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Small cell facilities are low-powered antennas installed by private telecommunication providers, such as cell phone service providers, to improve cellular and data coverage to small geographic areas.
Federal and state law requires cities to allow small cell facilities in the public right of way, which includes streets and sidewalks. In Boulder, small cell facilities will typically be installed on new poles on sidewalks.
The City of Boulder has taken a proactive approach to permitting small cell facilities. Through an ordinance passed by City Council in October 2017, the city has established rules governing small cells, including the use of same colors on poles as others in the area, camouflaging equipment and prohibiting them from being installed on the ground. The first permits for small cell facilities were issued in August 2018.
Visit Boulder eMapLink for a list of locations that have been granted city permits.
Turn on the "Small Cellular Poles" layer in the left hand menu, and zoom into the area of interest in order to see the location markings.
No. Small cell facilities are allowed in the public right of way per federal and state laws, just like other utilities. The City of Boulder has developed a permitting system to ensure that small cell facilities are placed in a way that minimizes their impacts within the areas that the city is allowed to regulate.
Small cell facilities are low-powered antennas that provide cellular and data coverage to smaller geographic areas, supplementing the larger cellular network and improving service for wireless customers. They are installed and operated by private companies.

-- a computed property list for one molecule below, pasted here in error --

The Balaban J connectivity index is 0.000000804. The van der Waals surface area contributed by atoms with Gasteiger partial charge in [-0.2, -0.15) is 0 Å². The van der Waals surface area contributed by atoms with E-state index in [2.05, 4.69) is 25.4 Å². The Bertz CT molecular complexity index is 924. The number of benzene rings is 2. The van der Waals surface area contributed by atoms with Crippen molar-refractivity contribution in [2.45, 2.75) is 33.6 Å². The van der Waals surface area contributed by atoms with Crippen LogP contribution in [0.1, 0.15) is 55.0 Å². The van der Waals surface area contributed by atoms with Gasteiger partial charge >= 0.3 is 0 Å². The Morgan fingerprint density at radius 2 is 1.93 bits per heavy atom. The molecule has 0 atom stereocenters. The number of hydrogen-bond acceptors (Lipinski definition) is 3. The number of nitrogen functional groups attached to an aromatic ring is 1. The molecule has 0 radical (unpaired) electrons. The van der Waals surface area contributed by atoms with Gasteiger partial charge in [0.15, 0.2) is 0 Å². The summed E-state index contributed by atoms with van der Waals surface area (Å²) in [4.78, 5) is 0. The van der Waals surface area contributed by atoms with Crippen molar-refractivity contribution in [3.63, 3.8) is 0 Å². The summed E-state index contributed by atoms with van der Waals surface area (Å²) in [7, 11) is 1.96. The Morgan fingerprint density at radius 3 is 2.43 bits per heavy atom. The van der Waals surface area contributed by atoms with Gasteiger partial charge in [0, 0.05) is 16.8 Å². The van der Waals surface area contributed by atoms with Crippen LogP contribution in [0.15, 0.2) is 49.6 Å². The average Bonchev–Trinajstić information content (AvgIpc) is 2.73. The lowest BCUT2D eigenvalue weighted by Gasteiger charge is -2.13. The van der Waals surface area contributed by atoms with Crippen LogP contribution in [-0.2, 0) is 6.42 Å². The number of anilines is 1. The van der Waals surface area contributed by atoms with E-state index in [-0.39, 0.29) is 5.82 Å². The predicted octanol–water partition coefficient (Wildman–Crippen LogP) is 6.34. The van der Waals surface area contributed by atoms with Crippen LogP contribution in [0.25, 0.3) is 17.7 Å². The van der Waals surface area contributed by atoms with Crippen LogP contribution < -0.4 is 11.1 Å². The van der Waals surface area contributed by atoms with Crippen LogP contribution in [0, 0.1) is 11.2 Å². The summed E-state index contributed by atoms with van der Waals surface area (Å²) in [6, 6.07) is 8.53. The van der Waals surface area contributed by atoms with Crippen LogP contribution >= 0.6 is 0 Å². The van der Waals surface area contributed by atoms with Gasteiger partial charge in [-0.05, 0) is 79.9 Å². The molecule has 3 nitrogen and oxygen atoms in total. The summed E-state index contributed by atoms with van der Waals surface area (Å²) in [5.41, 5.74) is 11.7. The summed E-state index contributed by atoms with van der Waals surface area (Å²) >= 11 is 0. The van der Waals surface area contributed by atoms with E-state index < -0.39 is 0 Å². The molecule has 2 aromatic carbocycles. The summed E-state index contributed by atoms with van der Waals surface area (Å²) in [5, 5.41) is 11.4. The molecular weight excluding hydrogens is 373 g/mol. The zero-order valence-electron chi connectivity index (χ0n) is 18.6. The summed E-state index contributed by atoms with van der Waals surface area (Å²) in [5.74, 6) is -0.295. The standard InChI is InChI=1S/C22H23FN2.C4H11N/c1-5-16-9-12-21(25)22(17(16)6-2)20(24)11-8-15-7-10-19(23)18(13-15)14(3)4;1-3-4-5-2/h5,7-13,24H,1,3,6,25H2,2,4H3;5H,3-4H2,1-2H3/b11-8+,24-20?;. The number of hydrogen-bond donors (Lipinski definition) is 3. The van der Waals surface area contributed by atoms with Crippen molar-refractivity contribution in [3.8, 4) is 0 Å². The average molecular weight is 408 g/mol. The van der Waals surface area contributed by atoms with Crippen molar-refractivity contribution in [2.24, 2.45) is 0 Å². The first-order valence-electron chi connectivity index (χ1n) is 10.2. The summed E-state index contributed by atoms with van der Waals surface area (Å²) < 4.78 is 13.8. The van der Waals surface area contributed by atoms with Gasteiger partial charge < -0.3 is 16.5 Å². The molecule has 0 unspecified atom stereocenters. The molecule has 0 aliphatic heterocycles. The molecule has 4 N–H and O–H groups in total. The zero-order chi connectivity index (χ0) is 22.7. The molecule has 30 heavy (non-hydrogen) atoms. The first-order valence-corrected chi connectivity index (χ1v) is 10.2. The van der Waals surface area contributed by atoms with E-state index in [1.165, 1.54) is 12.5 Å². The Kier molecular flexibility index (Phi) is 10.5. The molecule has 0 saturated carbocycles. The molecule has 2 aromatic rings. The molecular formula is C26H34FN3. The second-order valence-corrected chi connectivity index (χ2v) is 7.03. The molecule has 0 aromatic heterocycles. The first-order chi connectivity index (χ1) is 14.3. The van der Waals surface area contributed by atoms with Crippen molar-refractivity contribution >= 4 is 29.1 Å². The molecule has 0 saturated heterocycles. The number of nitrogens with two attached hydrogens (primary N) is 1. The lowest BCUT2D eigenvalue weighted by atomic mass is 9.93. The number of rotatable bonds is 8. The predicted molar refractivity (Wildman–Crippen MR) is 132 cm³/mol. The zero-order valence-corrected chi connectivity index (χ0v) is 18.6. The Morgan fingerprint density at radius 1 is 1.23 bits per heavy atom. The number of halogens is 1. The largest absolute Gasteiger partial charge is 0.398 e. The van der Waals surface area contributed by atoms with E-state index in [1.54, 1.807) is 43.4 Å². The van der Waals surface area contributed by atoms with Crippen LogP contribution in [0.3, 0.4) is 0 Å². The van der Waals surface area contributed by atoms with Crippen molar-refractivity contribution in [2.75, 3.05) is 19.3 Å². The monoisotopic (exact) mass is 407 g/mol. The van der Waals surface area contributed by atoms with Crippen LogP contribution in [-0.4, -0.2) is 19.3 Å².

Small cell equipment will initially meet current 4G (LTE) voice and data demands, but city staff understands it may be modified with future 5G higher speed equipment as technology changes.
Research shows that mobile data traffic in North America has grown significantly, and is projected to continue increasing at a rapid rate with the proliferation of mobile devices. Wireless companies have indicated that existing infrastructure is becoming congested and cannot continue to meet the demands of their customers.
Wireless carrier companies have indicated that until recently, wireless phone service, in general, has been managed using large antennas mounted on towers located on both public and private property. Those antennas serve relatively large areas, or “cells” that may include several miles. According to wireless carriers, existing cell sites are already becoming congested, and installing more cell towers covering large areas will not keep up with projected demand for high-speed wireless data. To meet demands for wireless data, carriers have begun using new lower-powered antenna technology to “offload” data traffic from the larger cell towers. Each of these smaller antennas serves a much smaller area (1-2 blocks) but with much higher data volumes. This type of wireless infrastructure is referred to as “small cell.”
The city has developed regulations to provide for architectural compatibility of small cell facilities, including using the same colors for poles as others in the area, camouflaging equipment where possible, and prohibiting ground-mounted cabinets
Generally, existing poles do not have the structural capacity to handle the weight of the small cell equipment. The size of existing poles also does not allow for the camouflaging of the equipment within the pole so additional cabinets would be strapped to the pole. The city’s current regulations provide incentives for the industry to replace existing poles with new ones that can meet both the small cell and other needs.
While the City of Boulder is not a public health agency, city staff track information provided by other agencies and organizations, such as the Federal Communications Commission and Occupational Safety and Health Administration. These resources may be helpful to people who wish to understand more about public health in relation to radio frequency (RF) radiation.
The industry's intent for deploying small cell facilities is to improve its reliability and coverage. Each site is usually connected to a specific provider.
In addition to the compatibility standards set forth in Section 8-6-6.5, “Small Cell Facilities in the Public Right-of-Way,” B.R.C. 1981, the city has guidelines that are intended to ensure wireless carriers minimize the visual impact of all proposed small call equipment. Refer to the design guidelines for more information.